Posted by: Bob Clark | January 12, 2010

From Self to God

“I’m gonna pray now; anyone want anything?” –Flip Wilson

Prayer can be self-centered or God-centered. We can offer self-serving prayers to God or we can offer self-emptying prayers to God. In fact, most if not all “religious acts” can be about either God or me. To a crowd on a mountainside, Jesus pointed out that fasting, prayer, or giving to the poor can become methods of receiving honor from people rather than ways of giving honor to God.

Comments made on the hurried drive from church to our favorite place for Sunday lunch can betray our self-focused attitude toward worship: “I just didn’t get much out of worship.” “People just weren’t friendly to me.” “Why did she feel like she had to ask for everyone to pray?”

Words that on the surface appear to be prayer addressed to God can be more about the self-absorbed speaker than the self-sacrificing God in heaven. “Give me, God…give me, give me, give me!”  God becomes a vending machine, insert the right configuration of words and whatever you want falls into your hands.

Prayer can be self-congratulatory: “The Pharisee stood by himself and prayed this prayer: ‘I thank you, God, that I am not a sinner like everyone else. For I don’t cheat, I don’t sin, and I don’t commit adultery. I’m certainly not like that tax collector! I fast twice a week, and I give you a tenth of my income’” (Luke 18:11-12 NLT). 

Or prayer can reveal a healthy self-awareness. “But the tax collector stood at a distance and dared not even lift his eyes to heaven as he prayed. Instead, he beat his chest in sorrow, saying, ‘O God, be merciful to me, for I am a sinner’” (Luke 18:13 NLT).

Moving from self-centered prayer to God-centered prayer does not mean we stop asking God for blessings, but it may mean a renewed understanding of what blessings we should seek. Flip Wilson’s one-liner makes us laugh because we know our tendency is to ask for “blessings” that will make us happy and comfortable rather than seeking God.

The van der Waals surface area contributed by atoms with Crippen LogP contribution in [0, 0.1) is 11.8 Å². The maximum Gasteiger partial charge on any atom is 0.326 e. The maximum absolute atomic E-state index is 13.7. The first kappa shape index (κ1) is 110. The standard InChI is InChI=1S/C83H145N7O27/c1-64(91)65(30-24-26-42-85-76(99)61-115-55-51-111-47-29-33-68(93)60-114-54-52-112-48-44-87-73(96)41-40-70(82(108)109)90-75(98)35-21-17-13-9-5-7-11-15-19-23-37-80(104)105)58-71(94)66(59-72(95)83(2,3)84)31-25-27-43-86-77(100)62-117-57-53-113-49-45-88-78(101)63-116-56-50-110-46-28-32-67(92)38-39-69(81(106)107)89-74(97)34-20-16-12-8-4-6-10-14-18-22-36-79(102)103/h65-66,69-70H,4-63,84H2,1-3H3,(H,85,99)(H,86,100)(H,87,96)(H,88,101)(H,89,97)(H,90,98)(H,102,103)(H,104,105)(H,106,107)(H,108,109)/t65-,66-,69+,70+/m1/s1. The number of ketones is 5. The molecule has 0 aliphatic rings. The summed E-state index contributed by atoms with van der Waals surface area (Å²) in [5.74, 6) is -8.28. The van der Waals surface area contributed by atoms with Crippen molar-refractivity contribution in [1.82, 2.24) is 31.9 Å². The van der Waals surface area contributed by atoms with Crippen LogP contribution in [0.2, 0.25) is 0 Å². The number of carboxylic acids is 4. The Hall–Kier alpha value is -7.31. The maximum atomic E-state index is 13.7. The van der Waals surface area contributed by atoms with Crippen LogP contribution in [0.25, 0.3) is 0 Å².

Often I find myself drawn back to the prayers of God’s people in scripture. When I overhear the conversations with God that these men and women of  God were having, it helps me re-orient my prayers from self to God. One example on my heart this morning is Paul’s intercessory prayer for the church at Philippi. “And this is my prayer: that your love may abound more and more in knowledge and depth of insight, so that you may be able to discern what is best and may be pure and blameless until the day of Christ, filled with the fruit of righteousness that comes through Jesus Christ—to the glory and praise of God” (Philippians 1:9-11).

I wonder how Flip would have reacted if someone responded to his question by saying, “Yeah, I’ll take some wisdom, discernment, and purity.”

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Responses

  1. Prayer is a personal thing. It’s just you and God, one on one. Oh we have the church service prayers, but I find myself often times praying along with the prayer. A prayer within a prayer if you will. You have to work at praying too. It’s not something you can just do when times are bad. Pray in the morning, noontime, and evening too. Just like anything else, prayer gets to be easier; this talk with God we have. If we practice at it. Prayer is like phone calls home. The call is always welcomed, no matter the time or place we place the call from. God likes to here from us in good times, He expects to hear from us in bad times.


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